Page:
Book love: The Passage by Justin Cronin
When I won a Kindle recently the first thing I bought was The Passage by Justin Cronin. Which is why for three whole days, I was glued to the Kindle, no matter where I was in the house, and staying up much, much too late reading. Whenever I have that experience I love it because it reminds me of younger days when I used to do that too.
I'm not usually a mainstream bestseller kind of gal, but I heard about this when I heard he was doing a reading at Book People that I couldn't make it to and I ended up watching a video interview with him about the book and it piqued my interest.
I realize that within a year probably everyone in the universe will have heard of The Passage and give you that "yawn" look when you mention it, because it's getting a lot of marketing and PR attention -and it turns out this is just the first book of three and it's going to be made into a movie. But I just want to say how much I enjoyed it. Enjoyment is something I value in reading. It's part of why I loved to read in the first place.
(On a related note - I stumbled across this essay by Lev Grossman called "Good Books Don't Have to Be Hard" and I so resonated with it, I have to share!)
I've heard The Passage described as a post-apocalyptic vampire thriller. How many cliches spring to mind from that? But it takes you on a ride, painting the picture as it goes, slowly, slowly, until cliches don't seem to matter and it all seems real.
It's not crappy writing - yet it's very simple and easy to read. You don't need to be literati to be able to press through it. Part of what makes it not crappy is that there is plenty of character development - which might be why it's a very long book - but you see the characters as people instead of mere puppets moving a fast-paced plot along.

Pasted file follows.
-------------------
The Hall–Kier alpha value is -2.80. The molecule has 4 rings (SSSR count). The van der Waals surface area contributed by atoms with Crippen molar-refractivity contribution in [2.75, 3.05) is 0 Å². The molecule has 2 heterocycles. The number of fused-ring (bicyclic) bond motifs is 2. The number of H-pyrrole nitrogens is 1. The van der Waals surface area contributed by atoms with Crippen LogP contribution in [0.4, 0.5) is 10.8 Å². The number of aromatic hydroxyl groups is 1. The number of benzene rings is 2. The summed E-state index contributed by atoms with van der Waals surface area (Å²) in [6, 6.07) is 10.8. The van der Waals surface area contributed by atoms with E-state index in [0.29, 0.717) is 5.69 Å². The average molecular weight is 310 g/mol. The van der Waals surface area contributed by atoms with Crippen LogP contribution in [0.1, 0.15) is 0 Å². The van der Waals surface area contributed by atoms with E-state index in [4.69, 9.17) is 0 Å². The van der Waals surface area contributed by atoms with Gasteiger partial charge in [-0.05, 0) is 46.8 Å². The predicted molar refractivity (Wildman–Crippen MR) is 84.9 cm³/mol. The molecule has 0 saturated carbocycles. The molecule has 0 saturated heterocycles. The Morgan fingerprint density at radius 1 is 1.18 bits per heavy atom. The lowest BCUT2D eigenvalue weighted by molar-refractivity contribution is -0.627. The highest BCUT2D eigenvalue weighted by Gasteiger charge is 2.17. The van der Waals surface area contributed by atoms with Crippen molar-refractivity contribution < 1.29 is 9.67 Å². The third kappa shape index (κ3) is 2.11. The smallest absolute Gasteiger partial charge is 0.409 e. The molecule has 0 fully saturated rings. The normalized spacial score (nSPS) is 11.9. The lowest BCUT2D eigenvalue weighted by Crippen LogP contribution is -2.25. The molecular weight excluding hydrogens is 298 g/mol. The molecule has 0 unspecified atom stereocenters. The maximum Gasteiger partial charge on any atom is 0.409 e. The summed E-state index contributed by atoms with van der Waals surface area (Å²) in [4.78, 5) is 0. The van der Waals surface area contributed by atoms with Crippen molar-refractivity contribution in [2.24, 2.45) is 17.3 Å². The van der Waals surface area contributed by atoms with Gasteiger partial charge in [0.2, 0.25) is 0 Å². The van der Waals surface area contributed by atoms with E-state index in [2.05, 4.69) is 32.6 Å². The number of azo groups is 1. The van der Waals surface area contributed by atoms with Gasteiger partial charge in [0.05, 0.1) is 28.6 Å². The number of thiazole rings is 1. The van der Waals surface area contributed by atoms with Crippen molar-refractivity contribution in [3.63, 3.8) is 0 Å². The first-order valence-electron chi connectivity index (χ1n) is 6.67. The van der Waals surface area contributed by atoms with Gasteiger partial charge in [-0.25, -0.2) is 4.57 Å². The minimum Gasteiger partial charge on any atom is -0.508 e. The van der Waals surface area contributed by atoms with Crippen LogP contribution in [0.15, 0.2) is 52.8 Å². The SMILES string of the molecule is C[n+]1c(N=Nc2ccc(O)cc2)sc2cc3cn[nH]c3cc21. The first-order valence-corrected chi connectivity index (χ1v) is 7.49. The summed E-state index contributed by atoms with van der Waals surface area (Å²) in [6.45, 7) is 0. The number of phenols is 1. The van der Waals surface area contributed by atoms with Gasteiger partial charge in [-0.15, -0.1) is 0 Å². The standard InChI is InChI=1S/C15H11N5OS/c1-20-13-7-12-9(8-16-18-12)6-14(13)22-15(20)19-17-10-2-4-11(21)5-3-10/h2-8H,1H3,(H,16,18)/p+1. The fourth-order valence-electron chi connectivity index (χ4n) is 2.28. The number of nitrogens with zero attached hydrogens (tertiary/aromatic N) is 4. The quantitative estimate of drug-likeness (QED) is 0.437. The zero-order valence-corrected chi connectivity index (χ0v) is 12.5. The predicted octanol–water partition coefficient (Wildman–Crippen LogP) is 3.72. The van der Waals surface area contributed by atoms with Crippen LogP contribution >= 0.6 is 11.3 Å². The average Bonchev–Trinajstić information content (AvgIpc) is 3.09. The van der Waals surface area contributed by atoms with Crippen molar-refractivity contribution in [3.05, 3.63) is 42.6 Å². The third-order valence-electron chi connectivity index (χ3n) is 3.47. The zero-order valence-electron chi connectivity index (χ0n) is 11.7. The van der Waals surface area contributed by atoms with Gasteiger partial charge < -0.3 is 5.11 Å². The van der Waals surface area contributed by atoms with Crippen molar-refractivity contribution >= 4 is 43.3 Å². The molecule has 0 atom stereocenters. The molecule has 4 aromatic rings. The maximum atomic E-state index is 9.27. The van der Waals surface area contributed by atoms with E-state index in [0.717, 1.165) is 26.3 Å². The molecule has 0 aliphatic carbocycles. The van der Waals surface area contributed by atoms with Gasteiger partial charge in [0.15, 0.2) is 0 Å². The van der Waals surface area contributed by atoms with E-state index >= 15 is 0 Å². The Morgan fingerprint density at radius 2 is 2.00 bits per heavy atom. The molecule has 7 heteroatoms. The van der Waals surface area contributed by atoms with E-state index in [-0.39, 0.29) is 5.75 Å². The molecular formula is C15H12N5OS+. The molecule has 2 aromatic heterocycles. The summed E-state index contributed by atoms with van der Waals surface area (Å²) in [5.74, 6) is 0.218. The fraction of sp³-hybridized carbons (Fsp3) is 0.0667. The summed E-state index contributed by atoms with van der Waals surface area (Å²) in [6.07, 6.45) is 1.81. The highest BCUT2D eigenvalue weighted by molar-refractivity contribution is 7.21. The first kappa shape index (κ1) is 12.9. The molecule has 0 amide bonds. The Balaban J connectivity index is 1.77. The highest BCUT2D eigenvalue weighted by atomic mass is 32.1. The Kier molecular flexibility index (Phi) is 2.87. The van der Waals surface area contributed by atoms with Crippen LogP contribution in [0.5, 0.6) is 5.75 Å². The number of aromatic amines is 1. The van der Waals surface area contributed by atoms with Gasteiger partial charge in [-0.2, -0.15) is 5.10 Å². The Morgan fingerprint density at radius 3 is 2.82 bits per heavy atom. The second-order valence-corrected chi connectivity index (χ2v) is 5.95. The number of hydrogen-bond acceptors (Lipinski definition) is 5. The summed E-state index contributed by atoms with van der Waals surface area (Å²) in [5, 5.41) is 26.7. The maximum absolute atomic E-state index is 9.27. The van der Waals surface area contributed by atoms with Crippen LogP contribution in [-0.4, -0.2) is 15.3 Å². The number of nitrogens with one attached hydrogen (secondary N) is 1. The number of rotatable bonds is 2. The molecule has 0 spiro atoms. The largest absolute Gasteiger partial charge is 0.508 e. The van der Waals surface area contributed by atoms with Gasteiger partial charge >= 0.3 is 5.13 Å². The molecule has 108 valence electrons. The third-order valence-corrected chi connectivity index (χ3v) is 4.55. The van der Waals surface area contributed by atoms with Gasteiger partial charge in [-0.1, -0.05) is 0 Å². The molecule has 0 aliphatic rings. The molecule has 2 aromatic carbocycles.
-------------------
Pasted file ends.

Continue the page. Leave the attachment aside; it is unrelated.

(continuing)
Even though this could be described as a page turner, the plot is not always so fast-paced. Some hack could have taken this book and written it in half the pages, but they would probably suck out its soul. And there is a lot of soul here. This book gets you thinking and feeling. Post-apocalyptic comes across as a label or a category - but this takes you there and makes you think about the frailty of the world we live in and how quickly that could change, but also the resilience of the human spirit, the will to survive. There are many themes and ideas here - faith, fate, family, hearing God (or voices), miracles, hope, soul, identity, fear, and most of all mortality - death.
It's very masculine. I was telling a fellow conference-goer at the Writer's League of Texas that I have a hard time writing "masculine" but I definitely love to read it. There is a sense of adventure and fight and peril that makes this so masculine but of course, there are relationships that women can enjoy too.
When I reached the last page, I felt sad it was over. So if you're looking for a page-turner that can give you a chill even in the heat of summer, check this one out.